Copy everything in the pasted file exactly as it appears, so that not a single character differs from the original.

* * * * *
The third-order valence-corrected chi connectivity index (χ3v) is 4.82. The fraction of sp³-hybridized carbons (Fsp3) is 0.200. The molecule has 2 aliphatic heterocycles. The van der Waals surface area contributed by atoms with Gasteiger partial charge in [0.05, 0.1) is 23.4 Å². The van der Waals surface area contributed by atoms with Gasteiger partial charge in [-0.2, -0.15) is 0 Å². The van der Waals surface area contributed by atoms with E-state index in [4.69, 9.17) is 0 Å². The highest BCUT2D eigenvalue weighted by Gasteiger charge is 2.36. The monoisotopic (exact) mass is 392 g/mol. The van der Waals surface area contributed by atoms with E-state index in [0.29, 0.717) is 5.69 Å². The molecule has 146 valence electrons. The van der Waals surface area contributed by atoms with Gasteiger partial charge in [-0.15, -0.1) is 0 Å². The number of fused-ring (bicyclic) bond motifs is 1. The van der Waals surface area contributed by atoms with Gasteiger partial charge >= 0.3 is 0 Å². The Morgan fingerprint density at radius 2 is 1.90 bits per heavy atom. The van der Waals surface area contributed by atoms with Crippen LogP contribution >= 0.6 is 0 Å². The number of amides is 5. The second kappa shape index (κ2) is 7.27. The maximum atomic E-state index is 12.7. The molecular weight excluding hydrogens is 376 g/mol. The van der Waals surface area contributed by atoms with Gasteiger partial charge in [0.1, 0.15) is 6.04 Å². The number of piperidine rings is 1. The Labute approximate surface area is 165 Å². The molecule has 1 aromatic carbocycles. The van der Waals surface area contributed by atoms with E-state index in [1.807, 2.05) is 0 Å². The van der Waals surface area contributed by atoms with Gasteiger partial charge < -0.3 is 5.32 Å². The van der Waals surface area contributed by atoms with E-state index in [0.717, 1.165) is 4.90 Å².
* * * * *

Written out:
The third-order valence-corrected chi connectivity index (χ3v) is 4.82. The fraction of sp³-hybridized carbons (Fsp3) is 0.200. The molecule has 2 aliphatic heterocycles. The van der Waals surface area contributed by atoms with Gasteiger partial charge in [0.05, 0.1) is 23.4 Å². The van der Waals surface area contributed by atoms with Gasteiger partial charge in [-0.2, -0.15) is 0 Å². The van der Waals surface area contributed by atoms with E-state index in [4.69, 9.17) is 0 Å². The highest BCUT2D eigenvalue weighted by Gasteiger charge is 2.36. The monoisotopic (exact) mass is 392 g/mol. The van der Waals surface area contributed by atoms with E-state index in [0.29, 0.717) is 5.69 Å². The molecule has 146 valence electrons. The van der Waals surface area contributed by atoms with Gasteiger partial charge in [-0.15, -0.1) is 0 Å². The number of fused-ring (bicyclic) bond motifs is 1. The van der Waals surface area contributed by atoms with Gasteiger partial charge >= 0.3 is 0 Å². The Morgan fingerprint density at radius 2 is 1.90 bits per heavy atom. The van der Waals surface area contributed by atoms with Crippen LogP contribution >= 0.6 is 0 Å². The number of amides is 5. The second kappa shape index (κ2) is 7.27. The maximum atomic E-state index is 12.7. The molecular weight excluding hydrogens is 376 g/mol. The van der Waals surface area contributed by atoms with Gasteiger partial charge in [0.1, 0.15) is 6.04 Å². The number of piperidine rings is 1. The Labute approximate surface area is 165 Å². The molecule has 1 aromatic carbocycles. The van der Waals surface area contributed by atoms with E-state index in [1.807, 2.05) is 0 Å². The van der Waals surface area contributed by atoms with Gasteiger partial charge < -0.3 is 5.32 Å². The van der Waals surface area contributed by atoms with E-state index in [0.717, 1.165) is 4.90 Å².